Answer by Michael O. Church, functional programmer and machine learning engineer, on Quora,

The size of the company is less important than the team, your manager, and the project. It's actually very hard to generalize. For example, the most credible selling point of startups is rapid promotion (employee equity is, unless that employee can set up a bidding war--and that's hard to do in a world where exploding offers are business-as-usual--usually a joke) but there are plenty of "social climbing" startups that use the best positions (as they form) to lure a more pedigreed set of people as they grow, shafting those who are already there. The selling points of big companies are their resources and the internal mobility, but self-directed internal mobility is rare without an exertion of political skill, and I needn't point out that access to important resources also requires such abilities.

So what am I saying? Essentially, size of company isn't that important of a variable. Companies tend to regress to the mean as they get larger, so while there are truly excellent and deeply awful startups, most big companies are fairly average in totality. That said, there are great teams within the large companies, and awful ones as well; to size up a big-company job, you have to be able to evaluate (and, possibly, negotiate) where you will land, and that's not always the easiest thing to do, especially if you're dealing with a company like Google that doesn't like to assign people until the day they join.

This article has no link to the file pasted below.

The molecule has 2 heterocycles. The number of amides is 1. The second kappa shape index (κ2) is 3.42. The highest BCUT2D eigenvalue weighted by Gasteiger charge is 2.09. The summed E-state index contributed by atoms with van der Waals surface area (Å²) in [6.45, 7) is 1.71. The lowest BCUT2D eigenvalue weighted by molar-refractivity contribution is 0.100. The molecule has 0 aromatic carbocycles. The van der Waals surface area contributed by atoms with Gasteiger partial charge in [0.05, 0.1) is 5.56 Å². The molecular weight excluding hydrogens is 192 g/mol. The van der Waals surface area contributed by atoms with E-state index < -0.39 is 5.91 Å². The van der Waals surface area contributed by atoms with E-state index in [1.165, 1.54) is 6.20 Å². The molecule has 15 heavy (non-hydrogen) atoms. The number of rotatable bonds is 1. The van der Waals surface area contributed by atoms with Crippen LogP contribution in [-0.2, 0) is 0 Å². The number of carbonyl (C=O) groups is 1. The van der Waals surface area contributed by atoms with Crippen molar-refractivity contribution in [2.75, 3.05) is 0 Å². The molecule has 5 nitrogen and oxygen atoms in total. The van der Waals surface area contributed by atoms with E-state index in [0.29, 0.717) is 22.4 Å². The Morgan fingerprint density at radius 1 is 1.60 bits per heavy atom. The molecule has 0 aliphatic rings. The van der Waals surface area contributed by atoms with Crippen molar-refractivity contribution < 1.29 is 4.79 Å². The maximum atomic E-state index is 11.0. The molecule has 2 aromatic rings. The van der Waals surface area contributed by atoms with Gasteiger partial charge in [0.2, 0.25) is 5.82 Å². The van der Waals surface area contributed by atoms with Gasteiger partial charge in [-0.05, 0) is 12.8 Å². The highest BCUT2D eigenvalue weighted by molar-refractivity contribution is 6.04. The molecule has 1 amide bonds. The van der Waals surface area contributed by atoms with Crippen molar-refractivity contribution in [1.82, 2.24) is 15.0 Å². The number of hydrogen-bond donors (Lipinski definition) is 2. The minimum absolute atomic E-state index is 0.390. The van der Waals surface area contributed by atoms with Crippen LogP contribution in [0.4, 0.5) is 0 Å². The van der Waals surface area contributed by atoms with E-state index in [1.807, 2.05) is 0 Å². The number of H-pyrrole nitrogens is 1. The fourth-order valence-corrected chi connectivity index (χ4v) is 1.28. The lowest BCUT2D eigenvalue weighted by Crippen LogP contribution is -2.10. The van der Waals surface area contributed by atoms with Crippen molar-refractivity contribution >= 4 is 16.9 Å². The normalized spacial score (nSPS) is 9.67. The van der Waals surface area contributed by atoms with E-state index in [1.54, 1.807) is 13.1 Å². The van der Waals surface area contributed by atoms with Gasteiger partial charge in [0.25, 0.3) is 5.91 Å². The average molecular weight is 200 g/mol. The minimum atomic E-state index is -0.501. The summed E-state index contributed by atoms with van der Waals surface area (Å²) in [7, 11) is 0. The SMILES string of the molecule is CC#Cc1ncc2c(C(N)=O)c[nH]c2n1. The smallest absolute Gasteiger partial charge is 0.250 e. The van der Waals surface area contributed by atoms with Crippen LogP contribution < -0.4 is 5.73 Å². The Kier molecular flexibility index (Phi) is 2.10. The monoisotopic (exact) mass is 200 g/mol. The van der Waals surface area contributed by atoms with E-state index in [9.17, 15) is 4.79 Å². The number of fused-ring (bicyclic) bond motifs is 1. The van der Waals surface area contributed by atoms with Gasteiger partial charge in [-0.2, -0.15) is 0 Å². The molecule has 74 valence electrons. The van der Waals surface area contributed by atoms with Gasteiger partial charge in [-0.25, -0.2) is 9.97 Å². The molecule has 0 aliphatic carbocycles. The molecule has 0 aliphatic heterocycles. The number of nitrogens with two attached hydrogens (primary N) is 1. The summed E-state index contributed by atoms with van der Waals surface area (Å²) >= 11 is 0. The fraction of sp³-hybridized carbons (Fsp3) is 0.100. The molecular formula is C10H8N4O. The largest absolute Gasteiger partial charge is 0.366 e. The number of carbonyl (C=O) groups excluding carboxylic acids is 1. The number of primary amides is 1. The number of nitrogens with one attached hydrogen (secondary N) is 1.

If you're not a founder, you shouldn't take employee equity very seriously. Certainly don't make the career or lifestyle sacrifices that you might make if you were an actual owner, because on a nickel (0.05%) or a dime, you're just not. 401k matching, health benefits, and work/life balance are going to do more for you than a token slice of someone else's company. That said, if a startup seems to do a good job of internal promotion and the pay is good (not all startups underpay) then it's probably worth it to take the startup job even still.

All else being equal, I'd be more inclined to take a job on the top team of a large company than at an unknown startup, unless in a founding role at the latter. That might have more to do with where I am in my career than any universal truth, though. That said, there are startups with some really good teams that you wouldn't usually find in a large organization (large companies tend to want to spread their best people around, preventing the existence of the "super-teams" you'd actually want to be on) so that's a factor to consider, as well.

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